I guess 1976 was the year of the Outlaw. While the pop stylings of the Hollywood set still won their share of awards, hope was in the air.

I'll start by saying that the "regulars" won their usual awards. Not to diminish their achievements, but the same people just kept on winning in their "niche" categories.

I've exhausted YouTube's supply of videos for these folks, so I'll just say that the INSTRUMENTAL GROUP OF THE YEAR were Roy Clark and Buck Trent; and the VOCAL GROUP OF THE YEAR was the Statler Brothers.

Fortunately, the MUSICIAN OF THE YEAR award went to someone new this time around, Hargus (Pig) Robbins.

For those who are unaware, Pig Robbins played piano on pretty much every song that was ever recorded in Nashville.

'bout time that one of the session players got some recognition!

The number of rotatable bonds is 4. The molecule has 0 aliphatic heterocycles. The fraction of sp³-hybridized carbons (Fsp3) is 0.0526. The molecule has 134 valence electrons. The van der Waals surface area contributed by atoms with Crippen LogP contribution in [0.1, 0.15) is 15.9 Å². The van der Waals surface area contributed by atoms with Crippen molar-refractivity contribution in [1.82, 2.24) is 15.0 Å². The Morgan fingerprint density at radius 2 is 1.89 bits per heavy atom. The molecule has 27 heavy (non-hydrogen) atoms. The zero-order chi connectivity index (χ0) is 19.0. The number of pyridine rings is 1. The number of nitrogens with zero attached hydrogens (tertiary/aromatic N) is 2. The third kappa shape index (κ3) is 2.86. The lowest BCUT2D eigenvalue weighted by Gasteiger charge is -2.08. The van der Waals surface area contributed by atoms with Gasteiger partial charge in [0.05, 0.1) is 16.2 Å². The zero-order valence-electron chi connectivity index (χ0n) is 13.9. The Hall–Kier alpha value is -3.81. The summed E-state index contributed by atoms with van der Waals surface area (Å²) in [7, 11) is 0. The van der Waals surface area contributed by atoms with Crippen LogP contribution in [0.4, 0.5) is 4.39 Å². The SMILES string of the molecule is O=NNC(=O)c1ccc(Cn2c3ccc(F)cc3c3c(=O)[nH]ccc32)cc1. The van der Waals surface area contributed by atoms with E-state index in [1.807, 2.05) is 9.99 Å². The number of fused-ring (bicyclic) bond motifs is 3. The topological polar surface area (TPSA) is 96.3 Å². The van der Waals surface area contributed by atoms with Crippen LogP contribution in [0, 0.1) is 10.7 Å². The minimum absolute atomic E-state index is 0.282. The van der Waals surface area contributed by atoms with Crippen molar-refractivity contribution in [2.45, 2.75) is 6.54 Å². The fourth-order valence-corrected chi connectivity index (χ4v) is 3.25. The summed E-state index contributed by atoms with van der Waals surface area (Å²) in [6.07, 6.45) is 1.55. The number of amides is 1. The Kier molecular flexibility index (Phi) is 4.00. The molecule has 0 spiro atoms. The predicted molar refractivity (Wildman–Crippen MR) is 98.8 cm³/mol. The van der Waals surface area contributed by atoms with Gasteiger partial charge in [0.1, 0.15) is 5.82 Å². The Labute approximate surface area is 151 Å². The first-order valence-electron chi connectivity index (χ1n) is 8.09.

As you can imagine, as a session player, there really aren't any videos, per se, of Pig Robbins. But here's one from Patty Loveless's latest CD that Robbins played on. Just to show you, he's still going strong!

The SONG OF THE YEAR was written by Larry Weiss, and it went a little something like this:


I've come to appreciate Glen Campbell more as the years have passed. I used to not care for him so much. But this song, I must say, was catchy at the time, and it still is.

The FEMALE VOCALIST OF THE YEAR was (again) Dolly Parton. Now, I think that Dolly is a good songwriter. Having said that, she had some really sukky songs during this time. We'll call it her "experimental period". "I Will Always Love You" was sappy enough, but then she did this one:

This was obviously done during Dolly's struggles with weight. Maybe that's why she wasn't at her best. It had to affect her self-esteem. Cuz this song is really crappy. Sorry.


Ronnie Milsap